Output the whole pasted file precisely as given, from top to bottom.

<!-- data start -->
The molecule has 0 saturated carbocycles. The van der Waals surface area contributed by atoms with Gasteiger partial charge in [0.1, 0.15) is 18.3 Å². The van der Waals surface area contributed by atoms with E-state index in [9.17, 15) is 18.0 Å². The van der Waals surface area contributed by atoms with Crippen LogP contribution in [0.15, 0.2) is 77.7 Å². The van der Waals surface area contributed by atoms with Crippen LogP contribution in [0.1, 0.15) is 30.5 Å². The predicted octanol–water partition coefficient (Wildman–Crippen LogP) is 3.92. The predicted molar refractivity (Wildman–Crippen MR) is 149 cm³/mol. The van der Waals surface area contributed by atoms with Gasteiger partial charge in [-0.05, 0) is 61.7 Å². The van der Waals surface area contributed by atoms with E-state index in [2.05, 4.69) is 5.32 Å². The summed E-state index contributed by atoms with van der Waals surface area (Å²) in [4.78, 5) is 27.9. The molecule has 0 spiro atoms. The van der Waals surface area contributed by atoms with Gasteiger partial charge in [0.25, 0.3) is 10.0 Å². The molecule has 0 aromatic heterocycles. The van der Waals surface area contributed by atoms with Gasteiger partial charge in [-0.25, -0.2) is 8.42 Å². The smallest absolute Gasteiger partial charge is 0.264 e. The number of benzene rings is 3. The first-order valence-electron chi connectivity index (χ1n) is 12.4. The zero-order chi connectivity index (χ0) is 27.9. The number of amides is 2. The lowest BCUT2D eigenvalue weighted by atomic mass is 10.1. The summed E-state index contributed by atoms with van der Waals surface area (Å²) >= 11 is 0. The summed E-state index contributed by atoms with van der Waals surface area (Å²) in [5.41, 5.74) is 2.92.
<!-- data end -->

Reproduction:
The molecule has 0 saturated carbocycles. The van der Waals surface area contributed by atoms with Gasteiger partial charge in [0.1, 0.15) is 18.3 Å². The van der Waals surface area contributed by atoms with E-state index in [9.17, 15) is 18.0 Å². The van der Waals surface area contributed by atoms with Crippen LogP contribution in [0.15, 0.2) is 77.7 Å². The van der Waals surface area contributed by atoms with Crippen LogP contribution in [0.1, 0.15) is 30.5 Å². The predicted octanol–water partition coefficient (Wildman–Crippen LogP) is 3.92. The predicted molar refractivity (Wildman–Crippen MR) is 149 cm³/mol. The van der Waals surface area contributed by atoms with Gasteiger partial charge in [-0.05, 0) is 61.7 Å². The van der Waals surface area contributed by atoms with E-state index in [2.05, 4.69) is 5.32 Å². The summed E-state index contributed by atoms with van der Waals surface area (Å²) in [4.78, 5) is 27.9. The molecule has 0 spiro atoms. The van der Waals surface area contributed by atoms with Gasteiger partial charge in [0.25, 0.3) is 10.0 Å². The molecule has 0 aromatic heterocycles. The van der Waals surface area contributed by atoms with Gasteiger partial charge in [-0.25, -0.2) is 8.42 Å². The smallest absolute Gasteiger partial charge is 0.264 e. The number of benzene rings is 3. The first-order valence-electron chi connectivity index (χ1n) is 12.4. The zero-order chi connectivity index (χ0) is 27.9. The number of amides is 2. The lowest BCUT2D eigenvalue weighted by atomic mass is 10.1. The summed E-state index contributed by atoms with van der Waals surface area (Å²) >= 11 is 0. The summed E-state index contributed by atoms with van der Waals surface area (Å²) in [5.41, 5.74) is 2.92.